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RFDS flight nurse Edward Wawszczak assists in the safe return of a patient from Essendon Airport to Western Australia. Photo: RFDS

Nursing at 25,000 feet: what it takes to join the RFDS

The RFDS delivers a unique and vital form of healthcare to the community. As it approaches 90 years of service, we talk to one of its flying nurses.

"How ya going, mate?” or something to that effect, is how I greet Edward Wawszczak over the phone.

“Nervous” is the reply.

I chuckle and remind him that he spends his time at 25,000 feet saving lives, and that he certainly has nothing to be nervous about talking to me. He doesn’t quite seem placated, but we press on. He wants to make sure he represents the Royal Flying Doctor Service well, he says, and I get it.

Wawszczak, from Aspendale Gardens in Victoria, is one of 1400 professionals delivering emergency medical and primary health services across the nation as part of the RFDS, but nursing wasn’t always on the cards for Wawszczak.

RFDS flight nurse Edward Wawszczak. Photo: RFDS Victoria

“I kind of fell into nursing. I had an ex that was studying nursing, and I thought that would be a good career choice. I left school and had a gap year, and I was wanting to get into engineering.”

However, under some persuasion from his former partner, and the promise of a job that would enable him to explore Australia, Eddie went to university and completed a bachelor of nursing.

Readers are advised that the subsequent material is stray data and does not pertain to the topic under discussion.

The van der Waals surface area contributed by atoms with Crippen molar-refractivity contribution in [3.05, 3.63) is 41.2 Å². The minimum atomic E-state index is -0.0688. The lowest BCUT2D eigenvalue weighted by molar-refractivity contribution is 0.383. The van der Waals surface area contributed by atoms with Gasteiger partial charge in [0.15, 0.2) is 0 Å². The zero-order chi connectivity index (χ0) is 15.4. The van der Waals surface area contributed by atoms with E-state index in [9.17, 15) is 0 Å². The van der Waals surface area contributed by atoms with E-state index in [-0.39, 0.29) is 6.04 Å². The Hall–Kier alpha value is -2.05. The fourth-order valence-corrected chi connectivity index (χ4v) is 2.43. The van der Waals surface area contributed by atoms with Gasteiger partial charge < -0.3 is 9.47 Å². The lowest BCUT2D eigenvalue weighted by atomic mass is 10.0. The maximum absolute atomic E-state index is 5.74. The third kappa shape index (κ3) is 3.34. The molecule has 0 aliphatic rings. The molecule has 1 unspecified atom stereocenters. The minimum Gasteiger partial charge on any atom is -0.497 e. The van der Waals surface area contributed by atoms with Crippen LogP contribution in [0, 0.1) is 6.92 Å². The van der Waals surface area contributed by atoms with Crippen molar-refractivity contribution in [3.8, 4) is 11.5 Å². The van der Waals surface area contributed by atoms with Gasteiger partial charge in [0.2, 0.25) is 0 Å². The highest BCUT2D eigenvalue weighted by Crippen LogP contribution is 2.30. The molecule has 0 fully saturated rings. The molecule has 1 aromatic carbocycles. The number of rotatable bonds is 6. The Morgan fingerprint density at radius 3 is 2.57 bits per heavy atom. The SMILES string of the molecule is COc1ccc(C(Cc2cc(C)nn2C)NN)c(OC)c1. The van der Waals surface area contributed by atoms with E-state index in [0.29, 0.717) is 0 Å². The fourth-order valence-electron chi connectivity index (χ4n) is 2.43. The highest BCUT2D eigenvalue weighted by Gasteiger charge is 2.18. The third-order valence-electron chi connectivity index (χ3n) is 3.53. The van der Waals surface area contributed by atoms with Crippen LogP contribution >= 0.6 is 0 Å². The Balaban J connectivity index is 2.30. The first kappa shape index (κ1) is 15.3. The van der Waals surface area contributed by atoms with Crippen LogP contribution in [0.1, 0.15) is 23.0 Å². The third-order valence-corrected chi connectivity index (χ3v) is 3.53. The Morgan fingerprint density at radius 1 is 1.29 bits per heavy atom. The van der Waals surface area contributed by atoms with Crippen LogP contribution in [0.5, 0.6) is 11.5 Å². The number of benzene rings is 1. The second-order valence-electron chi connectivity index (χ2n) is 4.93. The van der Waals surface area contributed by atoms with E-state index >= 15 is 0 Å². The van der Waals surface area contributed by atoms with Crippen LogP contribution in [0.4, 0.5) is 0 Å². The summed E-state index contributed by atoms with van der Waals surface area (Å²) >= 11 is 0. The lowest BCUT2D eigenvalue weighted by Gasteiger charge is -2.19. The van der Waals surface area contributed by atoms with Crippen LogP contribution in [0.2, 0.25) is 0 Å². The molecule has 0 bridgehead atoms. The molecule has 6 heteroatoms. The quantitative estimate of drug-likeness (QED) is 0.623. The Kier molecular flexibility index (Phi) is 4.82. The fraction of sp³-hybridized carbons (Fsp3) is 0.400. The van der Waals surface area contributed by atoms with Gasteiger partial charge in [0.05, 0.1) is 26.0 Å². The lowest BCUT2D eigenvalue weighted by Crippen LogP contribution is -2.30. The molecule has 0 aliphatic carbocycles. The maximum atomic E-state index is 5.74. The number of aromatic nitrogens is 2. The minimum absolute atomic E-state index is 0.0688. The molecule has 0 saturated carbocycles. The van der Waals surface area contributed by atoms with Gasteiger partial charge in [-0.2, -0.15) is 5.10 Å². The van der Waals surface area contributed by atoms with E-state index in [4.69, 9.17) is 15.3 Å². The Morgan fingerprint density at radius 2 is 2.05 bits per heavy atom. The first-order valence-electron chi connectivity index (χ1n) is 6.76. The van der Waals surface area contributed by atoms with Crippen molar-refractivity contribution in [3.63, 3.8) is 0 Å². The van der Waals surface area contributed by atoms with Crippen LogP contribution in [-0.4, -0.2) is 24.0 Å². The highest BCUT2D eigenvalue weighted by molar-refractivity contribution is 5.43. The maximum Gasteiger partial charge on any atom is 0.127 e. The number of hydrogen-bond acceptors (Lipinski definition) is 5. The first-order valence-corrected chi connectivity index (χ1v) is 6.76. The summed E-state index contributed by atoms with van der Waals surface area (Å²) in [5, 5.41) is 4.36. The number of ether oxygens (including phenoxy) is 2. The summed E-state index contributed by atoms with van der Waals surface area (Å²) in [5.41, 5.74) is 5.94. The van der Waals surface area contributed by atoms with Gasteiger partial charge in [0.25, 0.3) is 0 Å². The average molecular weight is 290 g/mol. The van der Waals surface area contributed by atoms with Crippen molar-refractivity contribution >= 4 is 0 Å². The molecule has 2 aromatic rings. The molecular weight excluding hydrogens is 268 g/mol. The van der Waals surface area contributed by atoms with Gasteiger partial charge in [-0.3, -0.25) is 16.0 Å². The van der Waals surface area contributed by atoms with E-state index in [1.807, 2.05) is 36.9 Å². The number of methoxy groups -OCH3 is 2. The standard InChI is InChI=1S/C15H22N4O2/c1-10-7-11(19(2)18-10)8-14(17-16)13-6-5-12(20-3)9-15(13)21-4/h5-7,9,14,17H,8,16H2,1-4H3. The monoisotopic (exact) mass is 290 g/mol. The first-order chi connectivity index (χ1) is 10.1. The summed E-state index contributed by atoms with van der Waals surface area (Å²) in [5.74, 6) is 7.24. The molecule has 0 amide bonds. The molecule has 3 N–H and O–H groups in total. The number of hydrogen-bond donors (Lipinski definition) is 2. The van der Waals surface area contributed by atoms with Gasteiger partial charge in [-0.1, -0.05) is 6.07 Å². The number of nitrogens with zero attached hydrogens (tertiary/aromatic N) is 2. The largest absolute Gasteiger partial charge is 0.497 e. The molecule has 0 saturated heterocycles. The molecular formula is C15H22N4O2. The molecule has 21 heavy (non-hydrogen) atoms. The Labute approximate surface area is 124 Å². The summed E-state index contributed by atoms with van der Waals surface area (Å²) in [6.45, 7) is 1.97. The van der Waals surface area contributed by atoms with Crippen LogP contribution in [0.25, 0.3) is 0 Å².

He didn’t look back, going on to a bachelor of paramedicine and then a diploma in critical care. And fast forward to now, he is a two-year veteran of flight nursing.

This year marks the 90th anniversary of the first medical flight of the RFDS from Cloncurry, Queensland. Originally called the Australian Inland Mission Aerial Medical Service, the RFDS was the creation of Reverend John Flynn (1880–1951), a Presbyterian minister from Victoria.

From a single rented Qantas aeroplane and 50 flights in the first year, the RFDS now reaches more than 330,000 patients a year, either by road or air.

Nursing Review talked to Wawszczak about nursing in the skies, from flying through monsoonal weather to nervous fliers.

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